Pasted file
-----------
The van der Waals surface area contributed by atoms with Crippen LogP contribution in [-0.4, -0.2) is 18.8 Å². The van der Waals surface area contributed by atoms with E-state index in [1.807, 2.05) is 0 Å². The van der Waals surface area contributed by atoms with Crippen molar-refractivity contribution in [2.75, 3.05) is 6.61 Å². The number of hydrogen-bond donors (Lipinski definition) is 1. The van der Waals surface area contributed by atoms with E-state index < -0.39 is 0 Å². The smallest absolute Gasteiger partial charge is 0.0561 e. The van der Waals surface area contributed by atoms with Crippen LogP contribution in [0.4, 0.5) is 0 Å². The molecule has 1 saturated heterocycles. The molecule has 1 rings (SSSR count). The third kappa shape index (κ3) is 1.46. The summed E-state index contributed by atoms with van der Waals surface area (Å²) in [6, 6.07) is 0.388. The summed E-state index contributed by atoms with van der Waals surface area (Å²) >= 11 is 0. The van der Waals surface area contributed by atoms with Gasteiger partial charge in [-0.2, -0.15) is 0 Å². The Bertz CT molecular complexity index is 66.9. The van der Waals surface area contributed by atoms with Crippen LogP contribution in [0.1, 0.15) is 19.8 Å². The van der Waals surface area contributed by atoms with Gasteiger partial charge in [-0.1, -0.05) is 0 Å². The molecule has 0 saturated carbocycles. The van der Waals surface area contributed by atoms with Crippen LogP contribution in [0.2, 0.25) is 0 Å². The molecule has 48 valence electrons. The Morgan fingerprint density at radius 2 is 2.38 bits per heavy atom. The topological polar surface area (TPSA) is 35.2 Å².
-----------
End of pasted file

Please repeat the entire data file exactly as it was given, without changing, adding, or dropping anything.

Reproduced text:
The van der Waals surface area contributed by atoms with Crippen LogP contribution in [-0.4, -0.2) is 18.8 Å². The van der Waals surface area contributed by atoms with E-state index in [1.807, 2.05) is 0 Å². The van der Waals surface area contributed by atoms with Crippen molar-refractivity contribution in [2.75, 3.05) is 6.61 Å². The number of hydrogen-bond donors (Lipinski definition) is 1. The van der Waals surface area contributed by atoms with E-state index < -0.39 is 0 Å². The smallest absolute Gasteiger partial charge is 0.0561 e. The van der Waals surface area contributed by atoms with Crippen LogP contribution in [0.4, 0.5) is 0 Å². The molecule has 1 saturated heterocycles. The molecule has 1 rings (SSSR count). The third kappa shape index (κ3) is 1.46. The summed E-state index contributed by atoms with van der Waals surface area (Å²) in [6, 6.07) is 0.388. The summed E-state index contributed by atoms with van der Waals surface area (Å²) >= 11 is 0. The van der Waals surface area contributed by atoms with Gasteiger partial charge in [-0.2, -0.15) is 0 Å². The Bertz CT molecular complexity index is 66.9. The van der Waals surface area contributed by atoms with Crippen LogP contribution in [0.1, 0.15) is 19.8 Å². The van der Waals surface area contributed by atoms with Gasteiger partial charge in [-0.1, -0.05) is 0 Å². The molecule has 0 saturated carbocycles. The van der Waals surface area contributed by atoms with Crippen LogP contribution in [0.2, 0.25) is 0 Å². The molecule has 48 valence electrons. The Morgan fingerprint density at radius 2 is 2.38 bits per heavy atom. The topological polar surface area (TPSA) is 35.2 Å².